Thursday 18 January 2018

Ireland won the tactical battle and only improve three points

The Republic of Ireland’s Glenn Whelan argues with Sweden’s Kim Källström during their Euro 2016 Group E match at the Stade de France in Paris. Photo: Stephen McCarthy/Sportsfile
The Republic of Ireland’s Glenn Whelan argues with Sweden’s Kim Källström during their Euro 2016 Group E match at the Stade de France in Paris. Photo: Stephen McCarthy/Sportsfile

You'll never beat the Irish.

That's the quintessential Irish dream. The aisling that inspired generations of saints and scholars.

Despite what the naysayers might say, there's more than a grain of truth in the old football chant.

Last evening we saw the dream burst into life in the Stade de France.

Star Trek's Mr Spock, who found human behaviour "highly illogical", might have difficulty with the wave of enthusiasm and optimism that gathered the force of theological conviction in Ireland over the past few weeks. But the fans' belief in the Boys in Green is forever steadfast.

Communally, we'd convinced ourselves that, despite the threat posed by the Sweden squad, we'd get something out of Ireland's crucial opening match.

In private, having watched the various formations and team-sheets he'd put out, some asked if manager Martin O'Neill was playing sophisticated mind games or if, in fact, he actually knew his best eleven.

Perish the thought.

"The players are ready for it," O'Neill reassured before kick-off.

Deep down, we assessed the two teams that Ireland would face. That'd be Sweden AND Zlatan Ibrahimovic.

If you were to believe the 6ft 5in Sweden captain, Zlatan was still a growing lad and might appear as a capricious Nordic god.

He'd knocked in 38 goals for Paris Saint-Germain last season. And scored 11 goals for Sweden in the Euro qualifiers.

Martin O'Neill had even joked that to stop him punishing Ireland he might have to "put something in his tea". There was no need to resort to such drastic action when he had the industrious Glenn Whelan in his squad.

As a lusty Amhrán na bhFiann rang out around the Stade de France, Ireland looked resolute.

The match was just a few minutes old when another problem presented itself. As the Sweden goalkeeper Andreas Isaksson slipped taking a kick-out it became apparent that the pitch was cutting up and could have a negative influence on play.

Martin Olsson looked lively for Sweden down the left wing. But the first real test for a keeper came from a Jeff Hendrick zinger on ten minutes which Isaksson pushed away for a corner.

There's a long-held school of thought that suggests our set pieces might be our salvation in this tournament. Certainly, when John O'Shea missed a glorious goal chance from a corner on 17 minutes, a collective groan was tempered by the realisation that Ireland was capable of creating chances.

On 30 minutes Robbie Brady popped up just outside the area to send in a blistering right-footed shot that whizzed inches over.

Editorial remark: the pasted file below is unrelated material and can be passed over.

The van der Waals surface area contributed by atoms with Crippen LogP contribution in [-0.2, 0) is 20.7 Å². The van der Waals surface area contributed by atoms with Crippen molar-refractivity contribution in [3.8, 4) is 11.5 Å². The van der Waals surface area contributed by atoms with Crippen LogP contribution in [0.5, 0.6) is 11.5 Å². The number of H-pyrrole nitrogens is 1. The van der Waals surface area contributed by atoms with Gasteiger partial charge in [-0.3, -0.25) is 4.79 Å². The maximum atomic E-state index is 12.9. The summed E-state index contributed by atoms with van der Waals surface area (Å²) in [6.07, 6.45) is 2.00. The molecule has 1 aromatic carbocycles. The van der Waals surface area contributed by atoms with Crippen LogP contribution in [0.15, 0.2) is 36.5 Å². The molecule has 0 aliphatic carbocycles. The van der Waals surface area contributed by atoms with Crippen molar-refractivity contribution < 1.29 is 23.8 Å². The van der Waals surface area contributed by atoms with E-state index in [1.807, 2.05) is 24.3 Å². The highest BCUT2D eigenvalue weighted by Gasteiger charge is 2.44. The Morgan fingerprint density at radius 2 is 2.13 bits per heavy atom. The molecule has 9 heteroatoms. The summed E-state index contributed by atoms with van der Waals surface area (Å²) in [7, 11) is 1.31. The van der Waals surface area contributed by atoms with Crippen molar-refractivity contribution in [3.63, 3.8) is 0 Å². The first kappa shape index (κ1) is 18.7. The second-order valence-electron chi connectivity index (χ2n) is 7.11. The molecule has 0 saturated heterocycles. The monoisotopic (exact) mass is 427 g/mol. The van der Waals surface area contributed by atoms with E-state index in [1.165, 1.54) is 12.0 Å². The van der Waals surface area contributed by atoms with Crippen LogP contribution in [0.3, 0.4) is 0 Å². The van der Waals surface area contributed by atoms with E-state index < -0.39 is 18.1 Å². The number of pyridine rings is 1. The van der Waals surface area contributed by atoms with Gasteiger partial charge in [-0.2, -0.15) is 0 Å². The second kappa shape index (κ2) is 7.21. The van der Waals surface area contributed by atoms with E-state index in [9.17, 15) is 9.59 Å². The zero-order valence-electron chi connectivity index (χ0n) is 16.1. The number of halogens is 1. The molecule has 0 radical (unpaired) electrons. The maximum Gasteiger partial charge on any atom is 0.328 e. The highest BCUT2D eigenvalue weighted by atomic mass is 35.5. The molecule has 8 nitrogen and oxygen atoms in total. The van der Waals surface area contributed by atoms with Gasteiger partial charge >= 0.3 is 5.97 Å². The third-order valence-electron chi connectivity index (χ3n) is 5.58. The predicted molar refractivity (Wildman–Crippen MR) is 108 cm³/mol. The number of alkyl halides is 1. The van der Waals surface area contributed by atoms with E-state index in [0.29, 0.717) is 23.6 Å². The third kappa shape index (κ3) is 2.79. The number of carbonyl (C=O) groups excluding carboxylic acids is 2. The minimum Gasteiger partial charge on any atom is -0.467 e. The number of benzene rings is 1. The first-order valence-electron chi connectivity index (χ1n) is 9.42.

Three minutes later, Jeff Hendrik unleashed a rocket that smashed off the Sweden crossbar, inches from rattling the net.

But all the while, the ominous presence of Ibrahimovic cruised with intent in the Ireland half. Like a great white shark who scents blood, he floated in danger areas ready to rip Ireland to shreds.

However, if you can shepherd a shark, the lads were doing well. Even Hoolahan was getting in on the act, helping foil a Zlatan shot at one stage.

Even with things all square on nil-nil at half-time, there was no escaping the sense of dread that Ireland may have missed the the boat when John O'Shea failed to convert a Brady corner.

But the world turned green early in the second half when Séamus Coleman gave the Sweden defence a case of what Alex Ferguson once described as "twisted blood" by jinking his way into the area and sending over a perfectly-weighted cross for Wes Hoolahan to take on the half-volley. It was the sweetest strike since they marched with plackards outside Urney's, Lemon's or Carbury's.

Instead of putting Ireland comfortably in the driving seat, that inspired goal had the effect of stinging the slumbering beast into life. Ireland began to look vulnerable as the yellow shirts swarmed forward in force.

OK, Ireland came slightly unstuck under pressure and conceded a goal. But they hung on, took the fight back to Sweden and, despite their efforts, had to settle for a share of the spoils.

It was a truly positive display and manager Martin O'Neill clearly won the tactical battle.

"We were really fantastic," he said after the match.

"We dominated the game," insisted John O'Shea. "That's the positive we can take from it."

The dream is alive. And this squad look set to create some glorious memories for their fans.

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